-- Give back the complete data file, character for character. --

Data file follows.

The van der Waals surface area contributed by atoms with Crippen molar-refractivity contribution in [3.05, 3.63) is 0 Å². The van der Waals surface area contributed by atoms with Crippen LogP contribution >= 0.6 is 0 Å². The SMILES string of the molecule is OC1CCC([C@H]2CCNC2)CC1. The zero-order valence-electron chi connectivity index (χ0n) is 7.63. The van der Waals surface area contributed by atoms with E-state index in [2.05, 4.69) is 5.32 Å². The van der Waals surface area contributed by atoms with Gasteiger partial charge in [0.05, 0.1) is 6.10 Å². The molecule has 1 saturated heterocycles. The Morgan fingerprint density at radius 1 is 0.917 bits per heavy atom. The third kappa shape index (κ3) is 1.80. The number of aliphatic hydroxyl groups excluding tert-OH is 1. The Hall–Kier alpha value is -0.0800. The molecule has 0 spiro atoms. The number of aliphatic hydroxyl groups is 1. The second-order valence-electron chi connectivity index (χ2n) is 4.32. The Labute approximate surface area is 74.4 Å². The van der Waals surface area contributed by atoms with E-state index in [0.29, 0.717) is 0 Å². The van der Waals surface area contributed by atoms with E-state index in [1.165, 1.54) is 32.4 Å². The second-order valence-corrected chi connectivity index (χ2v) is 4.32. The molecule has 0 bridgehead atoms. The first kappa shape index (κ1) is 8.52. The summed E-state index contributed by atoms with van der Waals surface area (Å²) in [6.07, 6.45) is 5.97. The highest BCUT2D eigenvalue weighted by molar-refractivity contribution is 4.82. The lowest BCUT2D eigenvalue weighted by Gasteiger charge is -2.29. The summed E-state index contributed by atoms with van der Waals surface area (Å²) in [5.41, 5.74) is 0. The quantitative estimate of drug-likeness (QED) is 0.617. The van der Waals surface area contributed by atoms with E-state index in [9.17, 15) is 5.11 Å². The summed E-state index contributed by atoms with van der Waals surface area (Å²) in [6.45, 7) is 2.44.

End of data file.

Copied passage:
The van der Waals surface area contributed by atoms with Crippen molar-refractivity contribution in [3.05, 3.63) is 0 Å². The van der Waals surface area contributed by atoms with Crippen LogP contribution >= 0.6 is 0 Å². The SMILES string of the molecule is OC1CCC([C@H]2CCNC2)CC1. The zero-order valence-electron chi connectivity index (χ0n) is 7.63. The van der Waals surface area contributed by atoms with E-state index in [2.05, 4.69) is 5.32 Å². The van der Waals surface area contributed by atoms with Gasteiger partial charge in [0.05, 0.1) is 6.10 Å². The molecule has 1 saturated heterocycles. The Morgan fingerprint density at radius 1 is 0.917 bits per heavy atom. The third kappa shape index (κ3) is 1.80. The number of aliphatic hydroxyl groups excluding tert-OH is 1. The Hall–Kier alpha value is -0.0800. The molecule has 0 spiro atoms. The number of aliphatic hydroxyl groups is 1. The second-order valence-electron chi connectivity index (χ2n) is 4.32. The Labute approximate surface area is 74.4 Å². The van der Waals surface area contributed by atoms with E-state index in [0.29, 0.717) is 0 Å². The van der Waals surface area contributed by atoms with E-state index in [1.165, 1.54) is 32.4 Å². The second-order valence-corrected chi connectivity index (χ2v) is 4.32. The molecule has 0 bridgehead atoms. The first kappa shape index (κ1) is 8.52. The summed E-state index contributed by atoms with van der Waals surface area (Å²) in [6.07, 6.45) is 5.97. The highest BCUT2D eigenvalue weighted by molar-refractivity contribution is 4.82. The lowest BCUT2D eigenvalue weighted by Gasteiger charge is -2.29. The summed E-state index contributed by atoms with van der Waals surface area (Å²) in [5.41, 5.74) is 0. The quantitative estimate of drug-likeness (QED) is 0.617. The van der Waals surface area contributed by atoms with E-state index in [9.17, 15) is 5.11 Å². The summed E-state index contributed by atoms with van der Waals surface area (Å²) in [6.45, 7) is 2.44.